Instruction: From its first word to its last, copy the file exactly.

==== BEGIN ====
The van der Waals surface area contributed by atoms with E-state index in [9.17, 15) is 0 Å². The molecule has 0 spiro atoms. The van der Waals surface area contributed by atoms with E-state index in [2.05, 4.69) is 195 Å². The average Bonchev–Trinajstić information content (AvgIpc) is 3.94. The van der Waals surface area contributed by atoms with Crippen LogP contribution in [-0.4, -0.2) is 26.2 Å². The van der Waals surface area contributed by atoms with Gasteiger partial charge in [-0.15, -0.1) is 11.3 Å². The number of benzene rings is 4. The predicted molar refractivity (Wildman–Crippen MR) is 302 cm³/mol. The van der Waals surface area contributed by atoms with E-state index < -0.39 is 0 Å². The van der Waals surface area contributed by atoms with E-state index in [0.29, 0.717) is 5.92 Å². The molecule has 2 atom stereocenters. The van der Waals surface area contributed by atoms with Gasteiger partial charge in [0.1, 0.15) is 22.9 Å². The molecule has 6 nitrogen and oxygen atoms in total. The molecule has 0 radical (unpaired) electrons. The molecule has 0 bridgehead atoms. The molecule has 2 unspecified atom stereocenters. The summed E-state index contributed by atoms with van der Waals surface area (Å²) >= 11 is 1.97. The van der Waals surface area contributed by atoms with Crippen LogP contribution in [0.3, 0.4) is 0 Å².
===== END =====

The van der Waals surface area contributed by atoms with E-state index in [9.17, 15) is 0 Å². The molecule has 0 spiro atoms. The van der Waals surface area contributed by atoms with E-state index in [2.05, 4.69) is 195 Å². The average Bonchev–Trinajstić information content (AvgIpc) is 3.94. The van der Waals surface area contributed by atoms with Crippen LogP contribution in [-0.4, -0.2) is 26.2 Å². The van der Waals surface area contributed by atoms with Gasteiger partial charge in [-0.15, -0.1) is 11.3 Å². The number of benzene rings is 4. The predicted molar refractivity (Wildman–Crippen MR) is 302 cm³/mol. The van der Waals surface area contributed by atoms with E-state index < -0.39 is 0 Å². The van der Waals surface area contributed by atoms with E-state index in [0.29, 0.717) is 5.92 Å². The molecule has 2 atom stereocenters. The van der Waals surface area contributed by atoms with Gasteiger partial charge in [0.1, 0.15) is 22.9 Å². The molecule has 6 nitrogen and oxygen atoms in total. The molecule has 0 radical (unpaired) electrons. The molecule has 0 bridgehead atoms. The molecule has 2 unspecified atom stereocenters. The summed E-state index contributed by atoms with van der Waals surface area (Å²) >= 11 is 1.97. The van der Waals surface area contributed by atoms with Crippen LogP contribution in [0.3, 0.4) is 0 Å².